“Style is an expression of individualism mixed with charisma. Fashion is something that comes after style.” ~ John Fairchild
For much of the time I lived alone in New York, I worked as a senior copywriter for a multi-billion-dollar corporation. (I won’t say which one, but let’s say Clive Davis dropped by on a regular basis.)
I spent weekdays in an office, and quite a few weekend nights out on dates with men I met through moonlighting writing gigs or online dating sites. My wardrobe reflected this life: crisp black trousers, white dress shirts, clingy dresses, high heels, push-up bras.
I found none of these items to be particularly comfortable.
I yearned for flowing cotton skirts and funky patchwork pants, for colorful leggings paired with long Indian tunics. I had recurring fantasies about once again owning the banana-colored classic Frye boots many of us wore in the 1970s. But since these items were impractical for my New York City day- and nightlife, I pushed these desires aside.
Three years later, I left my job to start my own writing business. Now that I was working from home, there was no one to impress with my straight-out-of-Elle-magazine wardrobe. This thought hit me one day after my morning shower as I stood staring into my closet. “I have nothing to wear,” I said to the bulging racks of neatly pressed trousers and shirts.
Immediately, I grabbed handfuls of my old work clothes and stuffed them into garbage bags, which I delivered to Goodwill that very afternoon.
Then I went out to a shop in “Curry Hill,” Manhattan’s South Asian neighborhood, and bought four gorgeous kameezes (Indian tunics) in the softest cotton I could find. Finally it occurred to me that because I had taken a step toward embracing life on my own terms, I could be the one to dictate my dress code. As for date nights? I figured any man who wanted to be with me would have to embrace the real me. And for the love of Joni Mitchell, the real me wanted to wear comfy clothes.
Now, I don’t wish to imply that you have to quit your day job in order to reclaim your style, but you can definitely infuse your current wardrobe with items that do nothing more than please your individual sense of taste.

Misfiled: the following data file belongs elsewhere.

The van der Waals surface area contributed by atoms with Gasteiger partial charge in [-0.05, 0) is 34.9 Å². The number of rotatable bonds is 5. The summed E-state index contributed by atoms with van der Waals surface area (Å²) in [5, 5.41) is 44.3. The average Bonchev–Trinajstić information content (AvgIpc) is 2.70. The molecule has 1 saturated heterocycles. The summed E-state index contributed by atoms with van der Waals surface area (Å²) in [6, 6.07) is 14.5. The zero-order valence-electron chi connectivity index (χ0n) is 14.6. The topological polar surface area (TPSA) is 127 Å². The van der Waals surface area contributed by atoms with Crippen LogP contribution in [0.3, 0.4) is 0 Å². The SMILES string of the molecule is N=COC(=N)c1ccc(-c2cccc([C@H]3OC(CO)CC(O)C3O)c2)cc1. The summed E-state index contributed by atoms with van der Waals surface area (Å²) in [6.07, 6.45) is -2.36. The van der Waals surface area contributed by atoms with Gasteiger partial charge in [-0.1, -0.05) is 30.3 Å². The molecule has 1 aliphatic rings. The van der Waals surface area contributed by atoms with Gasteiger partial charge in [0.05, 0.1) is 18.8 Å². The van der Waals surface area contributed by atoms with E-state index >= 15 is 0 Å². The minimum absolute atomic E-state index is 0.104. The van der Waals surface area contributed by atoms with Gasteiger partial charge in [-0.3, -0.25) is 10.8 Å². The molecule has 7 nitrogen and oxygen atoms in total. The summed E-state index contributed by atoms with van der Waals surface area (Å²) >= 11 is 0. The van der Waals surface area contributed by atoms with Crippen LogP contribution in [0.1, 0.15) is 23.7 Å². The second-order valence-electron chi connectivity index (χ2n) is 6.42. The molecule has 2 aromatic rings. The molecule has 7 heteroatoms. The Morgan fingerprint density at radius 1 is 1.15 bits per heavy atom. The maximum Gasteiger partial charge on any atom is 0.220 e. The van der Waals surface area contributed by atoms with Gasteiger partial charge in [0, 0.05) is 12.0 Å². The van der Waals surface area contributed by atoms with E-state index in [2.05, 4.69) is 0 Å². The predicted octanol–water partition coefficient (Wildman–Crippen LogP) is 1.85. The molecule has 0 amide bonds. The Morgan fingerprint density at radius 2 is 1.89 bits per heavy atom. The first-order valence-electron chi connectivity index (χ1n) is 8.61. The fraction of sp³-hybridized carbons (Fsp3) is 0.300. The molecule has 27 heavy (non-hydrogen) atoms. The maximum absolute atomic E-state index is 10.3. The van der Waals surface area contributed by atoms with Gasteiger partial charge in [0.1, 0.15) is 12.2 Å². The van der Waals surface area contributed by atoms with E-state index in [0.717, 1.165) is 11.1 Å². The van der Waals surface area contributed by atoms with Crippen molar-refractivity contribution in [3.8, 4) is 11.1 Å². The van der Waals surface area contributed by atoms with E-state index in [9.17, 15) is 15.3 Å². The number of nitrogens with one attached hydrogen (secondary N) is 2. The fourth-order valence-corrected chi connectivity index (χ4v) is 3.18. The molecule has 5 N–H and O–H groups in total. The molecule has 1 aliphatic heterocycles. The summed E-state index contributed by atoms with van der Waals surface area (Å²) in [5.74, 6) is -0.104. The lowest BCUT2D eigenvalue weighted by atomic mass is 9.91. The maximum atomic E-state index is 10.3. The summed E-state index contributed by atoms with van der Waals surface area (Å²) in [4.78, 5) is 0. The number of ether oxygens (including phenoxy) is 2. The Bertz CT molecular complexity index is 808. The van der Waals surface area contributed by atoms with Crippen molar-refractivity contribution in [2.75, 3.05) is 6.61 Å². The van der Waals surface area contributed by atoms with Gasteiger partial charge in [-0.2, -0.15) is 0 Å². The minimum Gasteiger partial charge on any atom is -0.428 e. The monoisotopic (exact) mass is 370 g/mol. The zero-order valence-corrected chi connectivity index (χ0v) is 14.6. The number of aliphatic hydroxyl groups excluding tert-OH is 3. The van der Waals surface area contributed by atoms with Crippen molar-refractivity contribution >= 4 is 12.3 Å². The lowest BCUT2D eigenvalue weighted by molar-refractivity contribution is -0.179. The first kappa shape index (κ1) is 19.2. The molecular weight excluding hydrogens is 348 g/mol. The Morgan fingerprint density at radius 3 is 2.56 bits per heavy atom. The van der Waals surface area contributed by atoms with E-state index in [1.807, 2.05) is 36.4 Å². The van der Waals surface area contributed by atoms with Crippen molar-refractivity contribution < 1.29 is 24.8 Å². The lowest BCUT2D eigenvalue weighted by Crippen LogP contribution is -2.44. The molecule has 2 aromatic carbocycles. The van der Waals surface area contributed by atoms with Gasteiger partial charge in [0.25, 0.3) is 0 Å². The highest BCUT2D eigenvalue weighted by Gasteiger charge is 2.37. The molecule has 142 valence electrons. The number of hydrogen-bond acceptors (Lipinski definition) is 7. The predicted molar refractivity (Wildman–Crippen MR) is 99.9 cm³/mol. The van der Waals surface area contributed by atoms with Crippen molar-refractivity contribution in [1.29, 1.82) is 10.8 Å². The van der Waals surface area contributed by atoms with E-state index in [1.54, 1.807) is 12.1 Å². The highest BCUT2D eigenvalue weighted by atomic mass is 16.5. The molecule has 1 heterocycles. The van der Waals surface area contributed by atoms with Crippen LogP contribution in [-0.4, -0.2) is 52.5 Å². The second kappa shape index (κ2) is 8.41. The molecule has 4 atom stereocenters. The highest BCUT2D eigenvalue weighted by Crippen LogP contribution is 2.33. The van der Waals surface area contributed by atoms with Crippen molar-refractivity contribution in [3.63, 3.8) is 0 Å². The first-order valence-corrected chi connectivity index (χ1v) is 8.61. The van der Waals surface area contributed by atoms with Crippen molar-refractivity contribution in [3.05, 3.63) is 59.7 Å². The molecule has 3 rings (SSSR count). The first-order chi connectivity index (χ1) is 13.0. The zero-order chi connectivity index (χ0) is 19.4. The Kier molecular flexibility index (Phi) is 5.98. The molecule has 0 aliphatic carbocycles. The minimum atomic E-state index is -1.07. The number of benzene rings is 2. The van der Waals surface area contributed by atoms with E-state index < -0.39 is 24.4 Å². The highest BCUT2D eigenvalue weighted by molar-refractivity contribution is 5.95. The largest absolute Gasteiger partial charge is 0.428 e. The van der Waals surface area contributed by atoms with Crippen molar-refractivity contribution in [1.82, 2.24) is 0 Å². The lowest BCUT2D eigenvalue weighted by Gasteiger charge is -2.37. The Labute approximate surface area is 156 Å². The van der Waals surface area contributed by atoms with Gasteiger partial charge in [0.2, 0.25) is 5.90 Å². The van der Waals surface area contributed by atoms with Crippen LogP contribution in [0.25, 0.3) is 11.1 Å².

Should be easy to do, right? Maybe not. Many of us have spent so much time following the marching orders of the fashion and corporate worlds that we have no idea what our true style is.
Here’s a great way to find your style and reclaim it in the name of your Holy Self.
Eight Steps to (Re)claiming Your Own Style:
Clear your mind of all you know about fashion and what image you are expected to relay with your wardrobe. This exercise is about you, no one else.
If you find this difficult, just imagine for a moment that you are The Supreme Ruler of All Things and no one will question your style choices.
- What are your favorite fabrics? Silk? Cotton? Rayon? Wool? Make a list.
- What type of fit makes you feel good? Form-fitting? Loose and flowing? A little of both?
- What garments seem the most “you”? (You can answer this by taking a look at the activities that most interest you. Gardening? Sleeping? Walking? Playing sports? Reading in a comfy chair? Going out on the town?) Are you more comfortable in dresses? Skirts? Pants? Jeans? Pullovers? Button-down shirts? T-shirts?
- If you were to combine your favorite fabric with your favorite garment, what would it look like?
- Where might you buy or acquire such a piece?
- Go out, get it (or make it), and put it on!
- Congratulate yourself for taking your first step toward reclaiming your own style.
- Repeat this exercise until your wardrobe is complete.
Don’t Forget Lounge Mode!
This is essential. What is Lounge Mode? It’s the clothing you wear at the end of the day to put your feet up and read a book, write in your journal, listen to tunes, or indulge in a Downton Abbey marathon. My Lounge Mode attire consists of obscenely soft yoga pants and an equally dreamy loose-fitting cotton shirt, with an occasional cotton scarf/wrap or bamboo robe, if the weather is chilly.
You’ll find what you like—and when you do, the end of the day won’t come soon enough.
Love elephant and want to go steady?
Editor: Renée Picard
Photo: courtesy Rachel Astarte